The second announcement was that there would be a new line of vessels added to the Tayana fleet and they would be designated the Elegance series. The current plans are for three vessels, the 51-ft, 57-ft, and the new flagship, the Tayana Elegance 66 White Dragon which is currently under construction at the Ta Yang facility in Kaohsiung. All of the new vessels will be designed by Kevin Dibley of New Zealand and will represent a significant technical advancement in all areas of construction including a carbon spar with a carbon in-boom furling system. They believe that with the talented labor pool here in Kaohsiung and their efficiencies in manufacturing that they can still be price-competitive in the world market even with delivering what they claim will be the first truly turn-key vessel ever offered.
When asked about the fate of the incredibly popular Tayana 37, Mr. Beaumont said they were in discussions with Bob Perry to upgrade the vessel while not altering the original hull lines.
The last stop of the day was with another of the legends of boat building in Taiwan, Bluewater Yacht Builders that has been building a wide range of vessels here over the last 40 years. This has included long-range cruisers, sport fishing vessels, luxury motoryachts, sport sedans as well as flybridge versions of those hulls.
Our tour was conducted by the founder of Bluewater, Mr. Jack Chen and his son Jonathan and they very graciously took us through what they had been developing during the economic recession, the uGreen 42 Hybrid Motoryacht. They felt that as the general population was becoming increasingly concerned about fuel efficiency and buying more hybrid vehicles, boaters would do the same. This has proved to be correct as since the first announcement that Bluewater would be developing such a vessel, they have sold three of these truly remarkable vessels. The first went to Taiwan, the second to Japan, and the third to South Korea.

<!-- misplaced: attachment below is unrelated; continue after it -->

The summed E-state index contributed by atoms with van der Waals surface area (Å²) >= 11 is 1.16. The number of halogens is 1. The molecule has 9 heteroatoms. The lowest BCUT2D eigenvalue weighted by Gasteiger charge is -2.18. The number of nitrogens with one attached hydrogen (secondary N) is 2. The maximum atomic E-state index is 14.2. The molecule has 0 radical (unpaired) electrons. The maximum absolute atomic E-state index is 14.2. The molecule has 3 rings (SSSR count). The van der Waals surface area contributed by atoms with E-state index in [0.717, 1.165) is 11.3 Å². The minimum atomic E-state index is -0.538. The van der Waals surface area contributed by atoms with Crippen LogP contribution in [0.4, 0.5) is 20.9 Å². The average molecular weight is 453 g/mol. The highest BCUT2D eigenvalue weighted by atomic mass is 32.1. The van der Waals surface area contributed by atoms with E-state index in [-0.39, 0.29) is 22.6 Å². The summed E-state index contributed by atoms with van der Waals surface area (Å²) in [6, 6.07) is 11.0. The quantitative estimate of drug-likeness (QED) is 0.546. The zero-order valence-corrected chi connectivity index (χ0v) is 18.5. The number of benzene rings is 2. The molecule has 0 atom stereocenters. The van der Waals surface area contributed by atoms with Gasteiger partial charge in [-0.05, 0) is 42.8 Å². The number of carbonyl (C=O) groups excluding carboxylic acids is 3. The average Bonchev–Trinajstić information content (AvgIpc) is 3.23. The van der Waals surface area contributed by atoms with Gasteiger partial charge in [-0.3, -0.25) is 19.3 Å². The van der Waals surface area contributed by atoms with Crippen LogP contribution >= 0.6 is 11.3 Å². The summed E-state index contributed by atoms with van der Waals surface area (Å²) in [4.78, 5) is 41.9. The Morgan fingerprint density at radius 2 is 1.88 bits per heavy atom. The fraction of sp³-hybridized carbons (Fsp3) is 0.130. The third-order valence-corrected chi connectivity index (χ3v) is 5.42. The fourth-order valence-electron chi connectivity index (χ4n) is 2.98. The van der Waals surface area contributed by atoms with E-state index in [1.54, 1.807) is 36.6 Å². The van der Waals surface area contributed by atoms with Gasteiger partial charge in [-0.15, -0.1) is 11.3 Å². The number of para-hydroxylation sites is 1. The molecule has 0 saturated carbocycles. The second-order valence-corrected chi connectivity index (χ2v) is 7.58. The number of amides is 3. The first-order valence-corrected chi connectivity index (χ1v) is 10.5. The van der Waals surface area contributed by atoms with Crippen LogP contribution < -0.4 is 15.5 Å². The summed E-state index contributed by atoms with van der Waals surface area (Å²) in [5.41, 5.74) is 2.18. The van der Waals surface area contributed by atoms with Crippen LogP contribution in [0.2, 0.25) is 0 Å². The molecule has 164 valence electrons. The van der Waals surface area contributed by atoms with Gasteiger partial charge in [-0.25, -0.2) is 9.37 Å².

The uGreen 42 Hybrid is powered by the proven Steyr engines and has the option for solar panels on it’s extensive bimini top. On the electric drive alone it has a range of roughly 15 miles at a speed of four knots. With the Steyr, the uGreen 42 can easily cruise at 10 knots. The standard power package is twin 75 hp Steyr’s with options up to twin 230 hp Steyr diesels.
The interior is huge, very light and airy and they offer three different interior layouts depending upon what you want to do with your hybrid.
Again, the interior fit and finish was excellent and clearly Bluewater has spent a great amount of time and money on the tooling to produce a very unique vessel that will turn heads in any harbor.
Tomorrow we will have three more tours and than we get to explore the accessory part of the Show which covers the same floor space as the yacht display, in other words, huge!